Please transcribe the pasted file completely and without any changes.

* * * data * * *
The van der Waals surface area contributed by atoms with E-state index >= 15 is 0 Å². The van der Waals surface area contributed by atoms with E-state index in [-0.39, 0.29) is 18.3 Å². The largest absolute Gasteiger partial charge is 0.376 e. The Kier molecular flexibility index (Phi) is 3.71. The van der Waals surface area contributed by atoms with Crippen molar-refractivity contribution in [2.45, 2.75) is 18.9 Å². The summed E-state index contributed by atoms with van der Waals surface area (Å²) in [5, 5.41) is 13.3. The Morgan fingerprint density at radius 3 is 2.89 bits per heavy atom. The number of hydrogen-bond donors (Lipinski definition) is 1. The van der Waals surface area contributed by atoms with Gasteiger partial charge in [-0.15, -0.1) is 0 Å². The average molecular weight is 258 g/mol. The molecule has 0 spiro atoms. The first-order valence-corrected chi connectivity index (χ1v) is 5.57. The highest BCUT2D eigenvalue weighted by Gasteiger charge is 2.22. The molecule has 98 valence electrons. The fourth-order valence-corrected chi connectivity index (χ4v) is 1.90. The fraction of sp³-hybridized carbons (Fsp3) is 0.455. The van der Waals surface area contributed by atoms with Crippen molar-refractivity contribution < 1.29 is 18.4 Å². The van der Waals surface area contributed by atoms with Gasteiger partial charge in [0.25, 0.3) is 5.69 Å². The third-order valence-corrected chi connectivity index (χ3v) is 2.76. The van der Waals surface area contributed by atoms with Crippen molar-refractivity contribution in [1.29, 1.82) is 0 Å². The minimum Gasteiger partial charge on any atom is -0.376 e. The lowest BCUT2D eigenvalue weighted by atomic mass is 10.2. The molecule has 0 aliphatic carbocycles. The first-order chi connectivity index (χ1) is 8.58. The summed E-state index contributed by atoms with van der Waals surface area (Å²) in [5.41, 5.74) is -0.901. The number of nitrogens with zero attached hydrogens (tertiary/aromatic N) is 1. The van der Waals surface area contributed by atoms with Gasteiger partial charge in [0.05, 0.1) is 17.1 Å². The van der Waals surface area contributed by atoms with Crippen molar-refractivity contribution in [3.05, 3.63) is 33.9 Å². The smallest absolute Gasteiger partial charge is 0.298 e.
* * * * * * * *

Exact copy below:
The van der Waals surface area contributed by atoms with E-state index >= 15 is 0 Å². The van der Waals surface area contributed by atoms with E-state index in [-0.39, 0.29) is 18.3 Å². The largest absolute Gasteiger partial charge is 0.376 e. The Kier molecular flexibility index (Phi) is 3.71. The van der Waals surface area contributed by atoms with Crippen molar-refractivity contribution in [2.45, 2.75) is 18.9 Å². The summed E-state index contributed by atoms with van der Waals surface area (Å²) in [5, 5.41) is 13.3. The Morgan fingerprint density at radius 3 is 2.89 bits per heavy atom. The number of hydrogen-bond donors (Lipinski definition) is 1. The van der Waals surface area contributed by atoms with Gasteiger partial charge in [-0.15, -0.1) is 0 Å². The average molecular weight is 258 g/mol. The molecule has 0 spiro atoms. The first-order valence-corrected chi connectivity index (χ1v) is 5.57. The highest BCUT2D eigenvalue weighted by Gasteiger charge is 2.22. The molecule has 98 valence electrons. The fourth-order valence-corrected chi connectivity index (χ4v) is 1.90. The fraction of sp³-hybridized carbons (Fsp3) is 0.455. The van der Waals surface area contributed by atoms with Crippen molar-refractivity contribution < 1.29 is 18.4 Å². The van der Waals surface area contributed by atoms with Gasteiger partial charge in [0.25, 0.3) is 5.69 Å². The third-order valence-corrected chi connectivity index (χ3v) is 2.76. The van der Waals surface area contributed by atoms with Crippen molar-refractivity contribution in [1.29, 1.82) is 0 Å². The minimum Gasteiger partial charge on any atom is -0.376 e. The lowest BCUT2D eigenvalue weighted by atomic mass is 10.2. The molecule has 0 aliphatic carbocycles. The first-order chi connectivity index (χ1) is 8.58. The summed E-state index contributed by atoms with van der Waals surface area (Å²) in [5.41, 5.74) is -0.901. The number of nitrogens with zero attached hydrogens (tertiary/aromatic N) is 1. The van der Waals surface area contributed by atoms with Gasteiger partial charge in [0.05, 0.1) is 17.1 Å². The van der Waals surface area contributed by atoms with Crippen molar-refractivity contribution in [3.05, 3.63) is 33.9 Å². The smallest absolute Gasteiger partial charge is 0.298 e.